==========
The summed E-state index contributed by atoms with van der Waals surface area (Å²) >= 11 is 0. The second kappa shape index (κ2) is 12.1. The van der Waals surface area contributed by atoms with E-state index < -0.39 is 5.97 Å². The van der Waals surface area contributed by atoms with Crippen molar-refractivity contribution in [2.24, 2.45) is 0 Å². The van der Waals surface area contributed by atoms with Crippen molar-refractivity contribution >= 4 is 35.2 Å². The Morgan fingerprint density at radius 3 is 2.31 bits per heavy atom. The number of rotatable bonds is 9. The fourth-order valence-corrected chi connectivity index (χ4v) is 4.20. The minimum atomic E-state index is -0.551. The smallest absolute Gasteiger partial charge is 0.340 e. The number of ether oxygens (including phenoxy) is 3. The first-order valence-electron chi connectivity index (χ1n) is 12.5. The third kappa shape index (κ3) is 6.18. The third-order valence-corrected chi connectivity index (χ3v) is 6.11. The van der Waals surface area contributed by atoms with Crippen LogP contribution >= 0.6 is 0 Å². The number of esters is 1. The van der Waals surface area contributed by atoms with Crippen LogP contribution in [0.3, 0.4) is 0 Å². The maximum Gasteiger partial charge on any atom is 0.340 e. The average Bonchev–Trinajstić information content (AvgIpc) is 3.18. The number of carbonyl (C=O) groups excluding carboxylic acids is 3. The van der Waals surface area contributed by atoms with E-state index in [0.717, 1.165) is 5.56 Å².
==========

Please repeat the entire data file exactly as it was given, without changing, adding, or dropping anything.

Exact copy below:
The summed E-state index contributed by atoms with van der Waals surface area (Å²) >= 11 is 0. The second kappa shape index (κ2) is 12.1. The van der Waals surface area contributed by atoms with E-state index < -0.39 is 5.97 Å². The van der Waals surface area contributed by atoms with Crippen molar-refractivity contribution in [2.24, 2.45) is 0 Å². The van der Waals surface area contributed by atoms with Crippen molar-refractivity contribution >= 4 is 35.2 Å². The Morgan fingerprint density at radius 3 is 2.31 bits per heavy atom. The number of rotatable bonds is 9. The fourth-order valence-corrected chi connectivity index (χ4v) is 4.20. The minimum atomic E-state index is -0.551. The smallest absolute Gasteiger partial charge is 0.340 e. The number of ether oxygens (including phenoxy) is 3. The first-order valence-electron chi connectivity index (χ1n) is 12.5. The third kappa shape index (κ3) is 6.18. The third-order valence-corrected chi connectivity index (χ3v) is 6.11. The van der Waals surface area contributed by atoms with Crippen LogP contribution >= 0.6 is 0 Å². The number of esters is 1. The van der Waals surface area contributed by atoms with Crippen LogP contribution in [0.3, 0.4) is 0 Å². The maximum Gasteiger partial charge on any atom is 0.340 e. The average Bonchev–Trinajstić information content (AvgIpc) is 3.18. The number of carbonyl (C=O) groups excluding carboxylic acids is 3. The van der Waals surface area contributed by atoms with E-state index in [0.717, 1.165) is 5.56 Å².